MARKET SNAPSHOT: The Stock Market's Historically Worst 2 Months Are Dead Ahead. Time To Worry?

By Sue Chang, MarketWatch Features Dow Jones Newswires

Yardeni: 'The path of least resistance is still higher for stocks'

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August and September have had dismal records for stock returns over the past 20 years and with strategists warning that the market is overdue for a major correction (http://www.marketwatch.com/story/3-reasons-a-stock-market-correction-is-coming-in-late-summer-or-early-fall-2017-08-03), the next two months could be rough. But there are reasons to believe that any impending selloff may not be as cataclysmic as some fear.

Bank of America Merrill Lynch's technical research analyst Stephen Suttmeier pointed out that there are some very important factors that suggest that the market's upward trajectory remains very much intact despite the track record working against it.

"First half 2017 was above average and this bodes well for second half 2017 and the data for all periods, secular bull market years, and Presidential Cycle Year 1 suggest that the S&P 500 could end the year in the 2,550-2,640 range," said Suttmeier in a report.

In fact, during the early part of the presidential cycle, if stocks perform better than average in the first six months, the index rises 75% of the time in the second half with an average return of 5.38%, he said.

The S&P 500 rose 8.2% from January to June and finished July 1.9% higher.

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Subdued volatility in the market is another reason to be optimistic. Suttmeier notes that the CBOE Volatility Index , Wall Street's so-called fear index, is trading at record lows.

"The CBOE Volatility Index remains low and near 10 after hitting a record intra-day low of 8.84 on July 26. Data back to 1990 suggest that VIX is typically closer [to] 20 plus when the S&P 500 starts a correction of 5%, 10%, or 20%," the analyst said.

Things are looking fairly solid from a technical perspective as well. The NYSE advance/decline line -- which tracks the number of advancing stocks minus the declining shares each day and adds that to the figure from the previous session -- is at fresh highs, pointing to a limited downside even if the market turns south.

But the best case for the S&P 500's uptrend may be the following chart in which Suttmeier illustrates how the current bull market is tracing a similar path as the rallies of 1980 and 1950.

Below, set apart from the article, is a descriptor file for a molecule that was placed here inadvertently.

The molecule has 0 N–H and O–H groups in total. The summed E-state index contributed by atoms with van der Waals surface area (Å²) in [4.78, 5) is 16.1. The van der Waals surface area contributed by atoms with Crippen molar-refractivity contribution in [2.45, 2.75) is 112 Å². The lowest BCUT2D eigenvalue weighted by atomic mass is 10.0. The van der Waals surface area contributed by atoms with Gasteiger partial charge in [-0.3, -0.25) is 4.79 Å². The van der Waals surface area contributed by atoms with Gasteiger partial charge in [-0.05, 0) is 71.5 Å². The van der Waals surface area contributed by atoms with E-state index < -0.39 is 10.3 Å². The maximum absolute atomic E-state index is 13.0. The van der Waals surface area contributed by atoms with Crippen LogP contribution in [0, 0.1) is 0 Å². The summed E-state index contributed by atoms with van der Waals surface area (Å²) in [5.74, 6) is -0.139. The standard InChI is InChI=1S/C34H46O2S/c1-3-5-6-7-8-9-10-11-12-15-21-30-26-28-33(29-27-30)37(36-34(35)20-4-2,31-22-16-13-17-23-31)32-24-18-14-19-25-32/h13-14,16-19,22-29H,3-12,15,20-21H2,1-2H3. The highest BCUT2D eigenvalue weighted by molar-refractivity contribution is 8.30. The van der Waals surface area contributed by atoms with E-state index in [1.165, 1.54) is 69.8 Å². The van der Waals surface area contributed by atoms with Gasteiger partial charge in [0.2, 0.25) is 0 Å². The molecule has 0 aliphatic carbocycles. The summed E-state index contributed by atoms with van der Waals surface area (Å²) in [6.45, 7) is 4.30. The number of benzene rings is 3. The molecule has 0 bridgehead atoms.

"We believe that 2017 is the year of acceptance for the secular bull trend that began on the April 2013 upside breakout. The prior bull market breakouts from 1950 and 1980 lasted 15-20 years, which suggests that current secular bull market may have a decade or more to run," he said.

A soft U.S. dollar is also a boon for the market as a weak currency makes exports more price-competitive.

Emmanuel Cau, an equity research analyst at J.P. Morgan Cazenove, expects foreign exchange to further bolster earnings in the second half, citing the euro's strength against the dollar for the outperformance in U.S. sales versus Europe.

The euro has rallied 18% against the dollar this year, according to FactSet.

David Kostin, chief U.S. strategist at Goldman Sachs, likewise believes the dollar's steep drop helped to boost S&P 500 companies' results given that one-third of their revenues are generated overseas. Kostin estimates that each 10% decline in the U.S. dollar has the impact of adding roughly $3 to S&P 500's earnings per share.

The greenback, as measured by the U.S. Dollar Index , is down 8.5% since the beginning of the year.

Meanwhile, corporate earnings continue to be supportive of stocks. As of Friday, with 84% of S&P 500 companies having released second-quarter results, 72% have reported better than expected earnings and 70% have beat sales estimates, according to FactSet.

"For now, the path of least resistance is still higher for stocks, especially since forward earnings continue to blaze that trail," said Ed Yardeni, chief investment strategist at Yardeni Research, in a note to investors.

"As strategists, we are aiming for 2,700 by the middle of next year, a four-fold increase since March 2009. Assuming a forward price-to-earnings of 18, we would need to see forward earnings climb to $150 per share by the middle of next year, up about 7.4% from the latest reading in late July. That's realistic, in our estimation."

The Dow Jones Industrial Average closed at a record on Friday after easily breaching 22,000 during the week while the S&P 500 also closed in positive territory. The tech-laden Nasdaq , however, fell for a second week in a row.

(END) Dow Jones Newswires

August 07, 2017 04:43 ET (08:43 GMT)